yarn

Listener Essay - Resistance Knitting

Dec 12, 2017

Lynn Elliot Francis has attended the Bread Loaf Writers' Conference, the Hudson Valley Writer's Center, and studied with poet, Sparrow, and the author, Martha Frankel. 

Resistance Knitting

On election night 2016, I poured myself a glass of wine and cozied up on the couch with my knitting. The local NPR station was on. In their voices I heard the same cheerful expectation in my own heart. Together, we would bear witness to an historic event: the election of the first female president of the United States.

My mother was a knitter. She made sweaters for my father, my brothers and, from the same pattern, for me. I was a reluctant recipient, never feeling they were particularly flattering. One special sweater, I lent, long-term, to my broad-shouldered college boyfriend.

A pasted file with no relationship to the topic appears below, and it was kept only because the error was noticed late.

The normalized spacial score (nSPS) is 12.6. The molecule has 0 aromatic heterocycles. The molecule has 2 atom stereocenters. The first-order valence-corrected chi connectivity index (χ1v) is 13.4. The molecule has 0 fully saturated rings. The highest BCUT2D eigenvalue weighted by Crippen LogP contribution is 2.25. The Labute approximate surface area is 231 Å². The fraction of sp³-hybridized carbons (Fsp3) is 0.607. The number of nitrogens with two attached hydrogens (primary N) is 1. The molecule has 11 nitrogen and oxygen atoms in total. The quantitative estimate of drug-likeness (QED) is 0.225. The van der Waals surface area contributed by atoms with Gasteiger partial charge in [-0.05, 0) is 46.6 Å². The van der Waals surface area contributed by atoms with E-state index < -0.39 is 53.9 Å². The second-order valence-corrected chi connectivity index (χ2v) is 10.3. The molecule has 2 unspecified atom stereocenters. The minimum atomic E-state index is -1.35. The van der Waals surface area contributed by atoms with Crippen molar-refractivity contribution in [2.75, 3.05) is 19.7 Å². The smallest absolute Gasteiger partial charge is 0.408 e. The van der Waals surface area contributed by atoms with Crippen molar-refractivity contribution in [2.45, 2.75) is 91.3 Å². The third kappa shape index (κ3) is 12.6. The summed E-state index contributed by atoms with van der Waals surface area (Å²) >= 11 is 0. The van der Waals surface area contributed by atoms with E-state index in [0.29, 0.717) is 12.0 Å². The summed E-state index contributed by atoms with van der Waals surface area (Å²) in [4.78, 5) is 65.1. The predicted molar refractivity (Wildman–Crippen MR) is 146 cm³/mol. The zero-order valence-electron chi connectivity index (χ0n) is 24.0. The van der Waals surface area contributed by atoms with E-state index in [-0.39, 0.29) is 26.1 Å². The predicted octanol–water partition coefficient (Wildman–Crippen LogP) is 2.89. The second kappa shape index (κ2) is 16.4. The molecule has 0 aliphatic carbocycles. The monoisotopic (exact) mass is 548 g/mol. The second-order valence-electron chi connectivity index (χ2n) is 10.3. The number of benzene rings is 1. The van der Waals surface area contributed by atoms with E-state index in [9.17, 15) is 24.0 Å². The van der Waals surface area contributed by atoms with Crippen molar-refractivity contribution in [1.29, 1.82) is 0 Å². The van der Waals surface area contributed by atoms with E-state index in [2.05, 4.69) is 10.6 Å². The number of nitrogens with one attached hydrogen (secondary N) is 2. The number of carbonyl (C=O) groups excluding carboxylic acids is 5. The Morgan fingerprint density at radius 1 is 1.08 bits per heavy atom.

Darn Good Yarn, founded in 2008 by Nicole Snow, is a wholesaler and retailer of original recycled yarns, clothing and home goods.

Nicole, a US Air Force Veteran, decided she wanted to “unwind” with yarn and to take two of her passions in life – art and helping others – and combine them.

The result was Darn Good Yarn. The mission is simple: provide phenomenal quality fibers to enthusiasts, meanwhile helping the women of India and Nepal become autonomous and self-reliant.

Darn Good Yarn takes manufactured waste, which would normally be sent to landfills, and repurposes it to create spectacular pieces of art. All of the yarns are handmade in small batches and undergo extensive quality control.

More importantly, however, Darn Good Yarn, based in Schenectady, NY, hand-selects 300 women in Nepal and India for their skill and offers them appropriate means to support their families that not only allows them to survive, but to thrive.